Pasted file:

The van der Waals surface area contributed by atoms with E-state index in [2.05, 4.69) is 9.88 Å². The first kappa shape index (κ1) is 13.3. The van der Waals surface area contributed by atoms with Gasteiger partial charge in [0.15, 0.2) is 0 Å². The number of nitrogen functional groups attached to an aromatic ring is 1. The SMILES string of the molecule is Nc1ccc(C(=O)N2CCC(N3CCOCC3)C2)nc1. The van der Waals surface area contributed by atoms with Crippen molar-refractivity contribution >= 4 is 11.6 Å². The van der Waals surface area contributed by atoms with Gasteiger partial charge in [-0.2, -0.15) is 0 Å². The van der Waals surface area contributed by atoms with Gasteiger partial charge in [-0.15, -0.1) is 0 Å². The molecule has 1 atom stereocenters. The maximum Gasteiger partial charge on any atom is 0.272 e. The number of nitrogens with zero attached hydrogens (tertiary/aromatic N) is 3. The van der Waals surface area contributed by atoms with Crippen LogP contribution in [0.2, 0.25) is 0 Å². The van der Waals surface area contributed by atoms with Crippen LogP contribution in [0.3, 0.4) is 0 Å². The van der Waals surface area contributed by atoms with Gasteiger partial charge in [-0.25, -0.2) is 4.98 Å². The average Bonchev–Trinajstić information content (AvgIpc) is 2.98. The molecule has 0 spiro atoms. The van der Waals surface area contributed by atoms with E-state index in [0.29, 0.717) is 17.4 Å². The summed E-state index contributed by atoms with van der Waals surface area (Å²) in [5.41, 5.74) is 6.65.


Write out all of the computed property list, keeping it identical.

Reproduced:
The van der Waals surface area contributed by atoms with E-state index in [2.05, 4.69) is 9.88 Å². The first kappa shape index (κ1) is 13.3. The van der Waals surface area contributed by atoms with Gasteiger partial charge in [0.15, 0.2) is 0 Å². The number of nitrogen functional groups attached to an aromatic ring is 1. The SMILES string of the molecule is Nc1ccc(C(=O)N2CCC(N3CCOCC3)C2)nc1. The van der Waals surface area contributed by atoms with Crippen molar-refractivity contribution >= 4 is 11.6 Å². The van der Waals surface area contributed by atoms with Gasteiger partial charge in [-0.2, -0.15) is 0 Å². The van der Waals surface area contributed by atoms with Gasteiger partial charge in [-0.15, -0.1) is 0 Å². The molecule has 1 atom stereocenters. The maximum Gasteiger partial charge on any atom is 0.272 e. The number of nitrogens with zero attached hydrogens (tertiary/aromatic N) is 3. The van der Waals surface area contributed by atoms with Crippen LogP contribution in [0.2, 0.25) is 0 Å². The van der Waals surface area contributed by atoms with Crippen LogP contribution in [0.3, 0.4) is 0 Å². The van der Waals surface area contributed by atoms with Gasteiger partial charge in [-0.25, -0.2) is 4.98 Å². The average Bonchev–Trinajstić information content (AvgIpc) is 2.98. The molecule has 0 spiro atoms. The van der Waals surface area contributed by atoms with E-state index in [0.29, 0.717) is 17.4 Å². The summed E-state index contributed by atoms with van der Waals surface area (Å²) in [5.41, 5.74) is 6.65.